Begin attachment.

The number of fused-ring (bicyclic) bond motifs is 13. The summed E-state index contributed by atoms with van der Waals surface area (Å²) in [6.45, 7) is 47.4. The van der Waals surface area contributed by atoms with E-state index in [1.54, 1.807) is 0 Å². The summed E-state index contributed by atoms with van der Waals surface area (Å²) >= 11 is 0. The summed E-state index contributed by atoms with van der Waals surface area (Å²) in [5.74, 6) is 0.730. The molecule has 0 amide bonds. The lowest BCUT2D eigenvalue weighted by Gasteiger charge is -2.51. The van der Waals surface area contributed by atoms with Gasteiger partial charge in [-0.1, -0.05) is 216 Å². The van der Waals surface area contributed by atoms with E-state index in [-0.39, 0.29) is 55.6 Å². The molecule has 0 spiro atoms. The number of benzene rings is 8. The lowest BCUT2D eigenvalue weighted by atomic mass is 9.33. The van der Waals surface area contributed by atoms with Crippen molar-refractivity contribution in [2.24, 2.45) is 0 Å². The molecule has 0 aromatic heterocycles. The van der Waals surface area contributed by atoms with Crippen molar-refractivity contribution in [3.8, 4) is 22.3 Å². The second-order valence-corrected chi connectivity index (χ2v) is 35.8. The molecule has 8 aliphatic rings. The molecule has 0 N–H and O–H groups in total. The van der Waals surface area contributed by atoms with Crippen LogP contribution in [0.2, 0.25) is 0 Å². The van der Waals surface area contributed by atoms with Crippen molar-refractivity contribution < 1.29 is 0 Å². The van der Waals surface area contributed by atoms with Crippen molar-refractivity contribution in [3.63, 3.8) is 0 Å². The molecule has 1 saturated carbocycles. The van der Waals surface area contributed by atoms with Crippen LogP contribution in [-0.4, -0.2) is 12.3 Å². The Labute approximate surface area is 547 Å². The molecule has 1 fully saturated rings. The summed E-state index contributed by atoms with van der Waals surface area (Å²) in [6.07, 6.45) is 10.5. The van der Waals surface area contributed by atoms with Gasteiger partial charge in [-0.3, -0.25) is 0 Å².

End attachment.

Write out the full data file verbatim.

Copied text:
The number of fused-ring (bicyclic) bond motifs is 13. The summed E-state index contributed by atoms with van der Waals surface area (Å²) in [6.45, 7) is 47.4. The van der Waals surface area contributed by atoms with E-state index in [1.54, 1.807) is 0 Å². The summed E-state index contributed by atoms with van der Waals surface area (Å²) >= 11 is 0. The summed E-state index contributed by atoms with van der Waals surface area (Å²) in [5.74, 6) is 0.730. The molecule has 0 amide bonds. The lowest BCUT2D eigenvalue weighted by Gasteiger charge is -2.51. The van der Waals surface area contributed by atoms with Gasteiger partial charge in [-0.1, -0.05) is 216 Å². The van der Waals surface area contributed by atoms with E-state index in [-0.39, 0.29) is 55.6 Å². The molecule has 0 spiro atoms. The number of benzene rings is 8. The lowest BCUT2D eigenvalue weighted by atomic mass is 9.33. The van der Waals surface area contributed by atoms with Crippen molar-refractivity contribution in [2.24, 2.45) is 0 Å². The molecule has 0 aromatic heterocycles. The van der Waals surface area contributed by atoms with Crippen molar-refractivity contribution in [3.8, 4) is 22.3 Å². The second-order valence-corrected chi connectivity index (χ2v) is 35.8. The molecule has 8 aliphatic rings. The molecule has 0 N–H and O–H groups in total. The van der Waals surface area contributed by atoms with Crippen LogP contribution in [0.2, 0.25) is 0 Å². The van der Waals surface area contributed by atoms with Crippen molar-refractivity contribution < 1.29 is 0 Å². The van der Waals surface area contributed by atoms with Crippen molar-refractivity contribution in [3.63, 3.8) is 0 Å². The molecule has 1 saturated carbocycles. The van der Waals surface area contributed by atoms with Crippen LogP contribution in [-0.4, -0.2) is 12.3 Å². The Labute approximate surface area is 547 Å². The molecule has 1 fully saturated rings. The summed E-state index contributed by atoms with van der Waals surface area (Å²) in [6.07, 6.45) is 10.5. The van der Waals surface area contributed by atoms with Gasteiger partial charge in [-0.3, -0.25) is 0 Å².